Find Clothes That Fit

Avoid Trial and ErrorChild climbing play structure with too short capri length pants

  • What: Get rid of outgrown clothes
  • When: Infant to 12 years
  • Why: Reduce clutter, keep things that fit
  • Where: Your home

Have you gotten sick of wrestling your infant into yet another onesie only to find that, once snapped, the neckline comes halfway down their chest? How about older kids, who get sick of trying on clothes after approximately one item? What can a parent do, other than send their kids out into the world in ill fitting clothing?

Child climbing play structure in winter coat and too short pants

These pants might be ok for summer, but even the winter coat and tall socks leave bare skin exposed to the cold.

Sizes don’t stay consistent between brands of clothing. I’ve found it only gets worse as my kids get older. My eight year old wears pants in anything from size 6 to size M (8/10) depending on the exact brand. So how do I know what to buy, much less what he can still wear?

Child legs in pants and matching snow boots

These pants fit, and not just because the boots come up higher on the leg.

I have learned. Not only can I eyeball clothing for each of my three kids based on their current age (a skill you develop with practice, so don’t fret if you’re not there yet), but I measure clothes against other clothes.

Comparing kid's pant lengths to see which ones fit

Both these pairs can’t possibly fit, so I ditch the red ones.

I let them wear things that have gotten too small. Then I note (or better yet, take a photo because my memory has huge holes after three kids) which item leaves four inches of leg exposed, or which one won’t come off over their head. After wearing, the offending item goes into laundry to get cleaned before storing for younger siblings or passing it along.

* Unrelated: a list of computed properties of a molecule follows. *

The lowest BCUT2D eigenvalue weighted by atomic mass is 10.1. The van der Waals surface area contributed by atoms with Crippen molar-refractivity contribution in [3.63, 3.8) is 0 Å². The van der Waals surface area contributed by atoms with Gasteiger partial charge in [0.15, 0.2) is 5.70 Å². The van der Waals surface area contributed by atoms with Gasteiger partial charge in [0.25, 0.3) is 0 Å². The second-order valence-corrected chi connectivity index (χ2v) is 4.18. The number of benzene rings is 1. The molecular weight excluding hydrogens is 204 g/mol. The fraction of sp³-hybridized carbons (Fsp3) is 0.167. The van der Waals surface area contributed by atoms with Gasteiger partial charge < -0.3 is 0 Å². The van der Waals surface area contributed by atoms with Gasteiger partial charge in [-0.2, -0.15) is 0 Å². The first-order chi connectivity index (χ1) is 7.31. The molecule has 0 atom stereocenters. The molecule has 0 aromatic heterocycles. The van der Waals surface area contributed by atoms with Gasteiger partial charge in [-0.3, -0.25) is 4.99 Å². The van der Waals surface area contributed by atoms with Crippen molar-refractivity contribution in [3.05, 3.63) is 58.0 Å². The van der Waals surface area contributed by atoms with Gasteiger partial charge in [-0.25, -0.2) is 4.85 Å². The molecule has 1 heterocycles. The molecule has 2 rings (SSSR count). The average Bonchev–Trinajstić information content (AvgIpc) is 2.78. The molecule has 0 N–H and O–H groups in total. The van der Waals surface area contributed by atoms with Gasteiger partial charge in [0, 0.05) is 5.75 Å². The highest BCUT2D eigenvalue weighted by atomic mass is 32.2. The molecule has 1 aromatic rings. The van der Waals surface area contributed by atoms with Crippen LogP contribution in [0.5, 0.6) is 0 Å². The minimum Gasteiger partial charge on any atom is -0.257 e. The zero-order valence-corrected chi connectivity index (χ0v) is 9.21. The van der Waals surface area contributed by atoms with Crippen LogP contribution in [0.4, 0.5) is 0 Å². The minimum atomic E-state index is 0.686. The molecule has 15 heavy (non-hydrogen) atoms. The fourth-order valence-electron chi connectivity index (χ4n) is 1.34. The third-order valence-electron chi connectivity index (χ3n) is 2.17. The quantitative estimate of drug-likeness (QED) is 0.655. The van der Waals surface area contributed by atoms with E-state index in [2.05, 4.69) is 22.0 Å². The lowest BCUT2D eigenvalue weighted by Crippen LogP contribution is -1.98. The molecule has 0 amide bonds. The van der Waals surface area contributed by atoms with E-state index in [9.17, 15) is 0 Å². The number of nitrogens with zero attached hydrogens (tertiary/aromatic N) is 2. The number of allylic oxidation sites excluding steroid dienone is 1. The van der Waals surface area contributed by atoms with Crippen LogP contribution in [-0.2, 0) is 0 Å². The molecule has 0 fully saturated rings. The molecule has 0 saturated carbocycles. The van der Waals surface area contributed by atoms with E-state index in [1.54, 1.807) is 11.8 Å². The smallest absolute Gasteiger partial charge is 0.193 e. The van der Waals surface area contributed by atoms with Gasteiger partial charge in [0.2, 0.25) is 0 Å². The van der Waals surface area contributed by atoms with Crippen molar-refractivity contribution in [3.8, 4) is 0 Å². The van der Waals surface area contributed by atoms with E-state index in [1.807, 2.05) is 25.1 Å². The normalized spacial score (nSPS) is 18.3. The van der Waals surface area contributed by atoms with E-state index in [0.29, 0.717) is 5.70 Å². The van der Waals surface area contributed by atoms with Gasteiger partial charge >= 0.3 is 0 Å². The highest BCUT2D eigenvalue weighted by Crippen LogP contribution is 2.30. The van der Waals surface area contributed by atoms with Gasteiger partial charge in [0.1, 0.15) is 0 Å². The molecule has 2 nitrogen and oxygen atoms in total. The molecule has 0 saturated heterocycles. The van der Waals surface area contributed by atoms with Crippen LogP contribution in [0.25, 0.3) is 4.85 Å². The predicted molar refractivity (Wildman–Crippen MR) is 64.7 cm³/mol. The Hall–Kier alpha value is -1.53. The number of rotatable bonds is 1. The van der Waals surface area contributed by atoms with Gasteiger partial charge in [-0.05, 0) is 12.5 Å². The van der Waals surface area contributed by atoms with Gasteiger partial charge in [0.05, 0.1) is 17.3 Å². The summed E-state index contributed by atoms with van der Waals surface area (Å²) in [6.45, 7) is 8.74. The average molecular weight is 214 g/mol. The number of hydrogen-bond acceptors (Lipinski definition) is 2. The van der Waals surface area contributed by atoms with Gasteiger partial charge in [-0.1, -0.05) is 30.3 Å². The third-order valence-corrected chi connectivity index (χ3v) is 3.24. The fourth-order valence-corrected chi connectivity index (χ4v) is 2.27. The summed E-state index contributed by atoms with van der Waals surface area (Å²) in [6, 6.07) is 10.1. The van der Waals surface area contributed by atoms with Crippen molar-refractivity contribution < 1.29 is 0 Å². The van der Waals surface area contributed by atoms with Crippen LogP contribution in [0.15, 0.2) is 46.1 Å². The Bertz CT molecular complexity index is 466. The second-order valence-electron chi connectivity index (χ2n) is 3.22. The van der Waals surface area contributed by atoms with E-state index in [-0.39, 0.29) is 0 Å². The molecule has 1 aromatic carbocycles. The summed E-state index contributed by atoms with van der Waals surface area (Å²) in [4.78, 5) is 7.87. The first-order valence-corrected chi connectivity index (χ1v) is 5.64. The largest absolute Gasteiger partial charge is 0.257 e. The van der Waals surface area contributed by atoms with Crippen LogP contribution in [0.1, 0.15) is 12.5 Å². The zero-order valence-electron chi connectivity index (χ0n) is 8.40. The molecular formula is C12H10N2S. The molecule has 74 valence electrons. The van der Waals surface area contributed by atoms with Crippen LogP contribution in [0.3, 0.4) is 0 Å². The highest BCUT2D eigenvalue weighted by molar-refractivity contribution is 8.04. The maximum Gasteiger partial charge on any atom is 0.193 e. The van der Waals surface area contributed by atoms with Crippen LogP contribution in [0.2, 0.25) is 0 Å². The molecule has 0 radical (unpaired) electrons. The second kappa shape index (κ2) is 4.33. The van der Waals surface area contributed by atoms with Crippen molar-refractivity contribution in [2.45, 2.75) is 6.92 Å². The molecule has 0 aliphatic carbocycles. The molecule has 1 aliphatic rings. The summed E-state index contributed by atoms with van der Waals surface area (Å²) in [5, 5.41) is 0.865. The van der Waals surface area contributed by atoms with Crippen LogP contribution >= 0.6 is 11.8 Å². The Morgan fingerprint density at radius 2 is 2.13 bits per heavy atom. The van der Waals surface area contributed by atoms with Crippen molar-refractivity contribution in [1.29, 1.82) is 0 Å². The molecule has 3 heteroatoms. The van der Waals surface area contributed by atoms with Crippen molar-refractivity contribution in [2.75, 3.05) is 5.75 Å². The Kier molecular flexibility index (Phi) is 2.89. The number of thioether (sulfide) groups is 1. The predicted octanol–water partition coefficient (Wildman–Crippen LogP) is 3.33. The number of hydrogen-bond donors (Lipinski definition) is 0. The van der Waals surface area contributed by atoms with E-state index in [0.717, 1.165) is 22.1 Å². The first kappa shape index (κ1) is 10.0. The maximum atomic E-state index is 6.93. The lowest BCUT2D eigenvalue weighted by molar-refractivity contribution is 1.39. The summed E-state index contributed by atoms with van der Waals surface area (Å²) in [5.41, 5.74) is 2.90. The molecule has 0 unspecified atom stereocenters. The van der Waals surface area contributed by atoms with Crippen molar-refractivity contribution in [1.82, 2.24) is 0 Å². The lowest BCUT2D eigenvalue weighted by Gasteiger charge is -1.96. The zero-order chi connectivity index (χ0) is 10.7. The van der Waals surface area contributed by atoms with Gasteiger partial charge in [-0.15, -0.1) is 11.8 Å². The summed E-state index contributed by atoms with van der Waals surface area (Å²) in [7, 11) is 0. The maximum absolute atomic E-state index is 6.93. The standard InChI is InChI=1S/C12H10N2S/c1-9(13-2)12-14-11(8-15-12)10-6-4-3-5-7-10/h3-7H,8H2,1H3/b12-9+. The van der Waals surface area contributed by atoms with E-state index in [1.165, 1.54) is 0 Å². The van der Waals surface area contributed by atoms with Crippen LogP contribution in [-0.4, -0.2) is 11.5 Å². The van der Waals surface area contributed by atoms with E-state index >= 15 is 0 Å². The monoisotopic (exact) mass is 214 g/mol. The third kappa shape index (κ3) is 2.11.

Kid's pants laid on top of each other to measure length and fit

These pants are close enough to keep at least for one more wear.

But the real trick? Use the same shirt or pants to compare all the rest of their laundry and reduce surprises once they get dressed. Other pants the same length? Into the box they go, unless summertime rolls around and we want the capri look. Long sleeve shirts that no longer reach their wrists get the boot, too. T-shirts that have become cropped and expose their bellies go into the pile as well. I can usually knock out two or three pieces of clothing at a time with this method. Since the clothes have been laundered, I can store or get rid of them in good conscience.

I’m not saying we don’t still end up with the occasional item that my kids put on and I can’t let them leave the house wearing it. But this method of comparing does reduce the frequency of finding outgrown clothes dramatically, and every little bit helps. It also means we don’t have to have regular fashion shows where they try on things they own to find out if they still fit properly.

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